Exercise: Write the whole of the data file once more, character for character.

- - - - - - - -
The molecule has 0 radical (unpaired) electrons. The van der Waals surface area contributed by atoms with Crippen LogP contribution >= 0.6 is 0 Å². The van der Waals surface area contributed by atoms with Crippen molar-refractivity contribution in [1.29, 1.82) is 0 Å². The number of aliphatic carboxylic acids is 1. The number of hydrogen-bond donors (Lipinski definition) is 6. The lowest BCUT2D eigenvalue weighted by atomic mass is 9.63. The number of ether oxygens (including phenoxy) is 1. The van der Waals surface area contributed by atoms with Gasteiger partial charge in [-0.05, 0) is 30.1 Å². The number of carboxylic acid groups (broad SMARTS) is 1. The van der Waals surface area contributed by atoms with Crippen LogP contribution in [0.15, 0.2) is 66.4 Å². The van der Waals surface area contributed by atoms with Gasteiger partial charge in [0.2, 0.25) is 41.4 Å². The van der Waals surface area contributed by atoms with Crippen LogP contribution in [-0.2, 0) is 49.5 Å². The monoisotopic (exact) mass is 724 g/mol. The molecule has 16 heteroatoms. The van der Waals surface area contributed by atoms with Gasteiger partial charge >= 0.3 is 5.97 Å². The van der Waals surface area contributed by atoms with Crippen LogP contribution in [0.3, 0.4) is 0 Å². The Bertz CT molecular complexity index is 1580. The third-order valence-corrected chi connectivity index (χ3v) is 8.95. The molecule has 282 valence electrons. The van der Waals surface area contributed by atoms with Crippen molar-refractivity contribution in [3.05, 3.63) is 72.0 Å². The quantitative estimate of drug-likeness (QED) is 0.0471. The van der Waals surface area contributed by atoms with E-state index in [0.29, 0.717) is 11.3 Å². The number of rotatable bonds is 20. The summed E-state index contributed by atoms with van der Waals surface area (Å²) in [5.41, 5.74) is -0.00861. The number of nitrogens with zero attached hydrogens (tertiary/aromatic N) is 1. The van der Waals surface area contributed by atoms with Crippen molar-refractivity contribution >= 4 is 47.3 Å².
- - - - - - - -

The molecule has 0 radical (unpaired) electrons. The van der Waals surface area contributed by atoms with Crippen LogP contribution >= 0.6 is 0 Å². The van der Waals surface area contributed by atoms with Crippen molar-refractivity contribution in [1.29, 1.82) is 0 Å². The number of aliphatic carboxylic acids is 1. The number of hydrogen-bond donors (Lipinski definition) is 6. The lowest BCUT2D eigenvalue weighted by atomic mass is 9.63. The number of ether oxygens (including phenoxy) is 1. The van der Waals surface area contributed by atoms with Gasteiger partial charge in [-0.05, 0) is 30.1 Å². The number of carboxylic acid groups (broad SMARTS) is 1. The van der Waals surface area contributed by atoms with Crippen LogP contribution in [0.15, 0.2) is 66.4 Å². The van der Waals surface area contributed by atoms with Gasteiger partial charge in [0.2, 0.25) is 41.4 Å². The van der Waals surface area contributed by atoms with Crippen LogP contribution in [-0.2, 0) is 49.5 Å². The monoisotopic (exact) mass is 724 g/mol. The molecule has 16 heteroatoms. The van der Waals surface area contributed by atoms with Gasteiger partial charge >= 0.3 is 5.97 Å². The van der Waals surface area contributed by atoms with Crippen LogP contribution in [0.3, 0.4) is 0 Å². The Bertz CT molecular complexity index is 1580. The third-order valence-corrected chi connectivity index (χ3v) is 8.95. The molecule has 282 valence electrons. The van der Waals surface area contributed by atoms with Crippen molar-refractivity contribution in [3.05, 3.63) is 72.0 Å². The quantitative estimate of drug-likeness (QED) is 0.0471. The van der Waals surface area contributed by atoms with E-state index in [0.29, 0.717) is 11.3 Å². The number of rotatable bonds is 20. The summed E-state index contributed by atoms with van der Waals surface area (Å²) in [5.41, 5.74) is -0.00861. The number of nitrogens with zero attached hydrogens (tertiary/aromatic N) is 1. The van der Waals surface area contributed by atoms with Crippen molar-refractivity contribution >= 4 is 47.3 Å².